Lourdes Gourriel Delgado
(El Héroe de Parma, Hombre de los Grandes Momentos)
- Bats Left
- Height 6' 0", Weight 198 lb.
Lourdes Gourriel was a long-time star in Cuba, winning two batting titles and retiring among the top 20 all-time in average, homers, doubles, hits, total bases and runs. He played for the Cuban national team for over 15 years, twice being MVP of international events and coming up with numerous starring performances, perhaps doing better in international competition than he had done in his amazing career in the Cuban leagues. He then became a successful manager. He also has become known for the feats of his sons, Yulieski Gourriel, Lourdes Gourriel Jr. and Yuniesky Gourriel. He is also the brother of Luis Enrique Gourriel, the nephew of José R. Delgado and the cousin of Yoannys Delgado.
Lourdes Gourriel first starred as a teenager. In the 1976-1977 Cuban Serie Nacional, he won the Rookie of the Year award for Azucareros. In 1978-1979, he hit 12 doubles to tie Armando Capiró and Jorge Beltrán for the Serie Nacional lead. He debuted with the Cuban national team that year, hitting .294 in the 1979 Intercontinental Cup. Gourriel led the 1979-1980 Serie Nacional with 77 hits. In the 1980 Amateur World Series, he hit .452 to help Cuba to the gold medal and got the game-winning hit in one 5-4 affair versus Team USA.
He hit .297 in the 1981 Intercontinental Cup. In the 1982 Central American Games, he batted .217 but tied Pedro Jose Rodriguez Sr. for the lead with six RBI. He batted .429 with a leading 4 doubles in the 1983 Intercontinental Cup and joined Eric Fox and Victor Mesa on the All-Star outfield for the tourney. He hit .526 in the 1983 Pan American Games.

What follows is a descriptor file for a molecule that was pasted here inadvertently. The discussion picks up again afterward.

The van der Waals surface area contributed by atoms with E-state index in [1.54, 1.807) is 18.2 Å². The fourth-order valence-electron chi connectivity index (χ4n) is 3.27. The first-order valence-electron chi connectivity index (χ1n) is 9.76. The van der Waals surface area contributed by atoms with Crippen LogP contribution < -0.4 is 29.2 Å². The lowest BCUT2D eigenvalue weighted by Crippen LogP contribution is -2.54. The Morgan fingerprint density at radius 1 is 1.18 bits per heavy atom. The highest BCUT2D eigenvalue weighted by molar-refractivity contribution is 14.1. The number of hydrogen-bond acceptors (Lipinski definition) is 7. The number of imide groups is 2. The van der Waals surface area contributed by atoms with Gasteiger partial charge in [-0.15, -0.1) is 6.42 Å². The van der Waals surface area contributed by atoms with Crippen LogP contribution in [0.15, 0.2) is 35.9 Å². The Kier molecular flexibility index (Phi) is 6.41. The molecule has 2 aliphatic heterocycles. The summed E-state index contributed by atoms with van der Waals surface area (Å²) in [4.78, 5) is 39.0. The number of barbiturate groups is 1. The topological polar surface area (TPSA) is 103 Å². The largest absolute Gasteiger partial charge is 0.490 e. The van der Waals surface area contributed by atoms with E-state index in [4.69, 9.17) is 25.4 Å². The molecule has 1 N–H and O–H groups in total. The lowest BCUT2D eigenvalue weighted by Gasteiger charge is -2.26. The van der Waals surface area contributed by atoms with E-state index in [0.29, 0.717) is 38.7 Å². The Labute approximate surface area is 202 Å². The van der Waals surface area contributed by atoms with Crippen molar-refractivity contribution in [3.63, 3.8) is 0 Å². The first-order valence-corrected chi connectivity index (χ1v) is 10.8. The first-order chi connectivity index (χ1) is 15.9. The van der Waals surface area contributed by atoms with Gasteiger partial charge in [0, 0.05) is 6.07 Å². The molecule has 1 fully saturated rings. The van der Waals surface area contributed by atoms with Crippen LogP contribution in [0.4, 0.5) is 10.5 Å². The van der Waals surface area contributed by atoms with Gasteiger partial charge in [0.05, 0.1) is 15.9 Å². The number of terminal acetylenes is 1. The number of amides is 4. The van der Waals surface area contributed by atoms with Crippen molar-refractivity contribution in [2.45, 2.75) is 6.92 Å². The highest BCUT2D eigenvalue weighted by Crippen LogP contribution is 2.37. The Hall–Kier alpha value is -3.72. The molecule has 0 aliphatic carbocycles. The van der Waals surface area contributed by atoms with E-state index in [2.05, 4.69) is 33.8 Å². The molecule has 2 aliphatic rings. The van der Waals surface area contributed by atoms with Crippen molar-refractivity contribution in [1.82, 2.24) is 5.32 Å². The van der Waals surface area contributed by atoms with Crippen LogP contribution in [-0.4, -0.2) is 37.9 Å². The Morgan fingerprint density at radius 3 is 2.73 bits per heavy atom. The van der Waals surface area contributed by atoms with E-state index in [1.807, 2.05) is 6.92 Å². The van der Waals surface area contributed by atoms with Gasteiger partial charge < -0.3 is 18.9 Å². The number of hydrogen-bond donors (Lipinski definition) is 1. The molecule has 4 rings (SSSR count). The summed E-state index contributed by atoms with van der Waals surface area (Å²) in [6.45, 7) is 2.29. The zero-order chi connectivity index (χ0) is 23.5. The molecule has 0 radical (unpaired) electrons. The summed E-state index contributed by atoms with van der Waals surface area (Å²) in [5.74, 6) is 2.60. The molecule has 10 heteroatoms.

During the 1984 Amateur World Series, Gourriel hit .309/.356/.636, scored 12 runs and drove in 16 to tie Barry Bonds for the lead. He also led with 7 doubles. Overall, he outproduced Bonds, his counterpart in left field. In the 1985 Intercontinental Cup, he hit .414. He then batted .524 in the 1986 Central American and Caribbean Games.
In the 1986 Amateur World Series, the left fielder hit .357, slugged .500 and scored 12 runs. The next year, he hit .321 in the 1987 Pan-American Games and .327 in the 1987 Intercontinental Cup. In the 1988 Selective Series, he hit .430 to win the batting title.
Getting better with age
Gourriel dazzled in the 1988 Baseball World Cup. He hit .500/.579/1.000 to lead in slugging. He also hit two major home runs. In the last round-robin game, he came up with two on, one out and a 9-6 deficit in the 9th inning, then smashed a 3-run homer off of Joe Slusarski to tie it; Cuba would go on to beat Team USA. In the Gold Medal game, he hit a game-tying homer in the 9th against Jim Abbott to again ruin America's hopes. He made the tourney All-Star team, joining Luis Casanova and Daisuke Tsutsui in the outfield.
In the 1989 Intercontinental Cup, Lourdes again was in the All-Star outfield, having hit .435 and slugged .913. In the finale against Japan, he drove in four of Cuba's 8 runs. He was 5th in the tournament in average. He won the MVP award for the tourney. In the 1989-1990 National Series, he drew 8 intentional walks to tie Alejo O'Reilly for the lead in his region.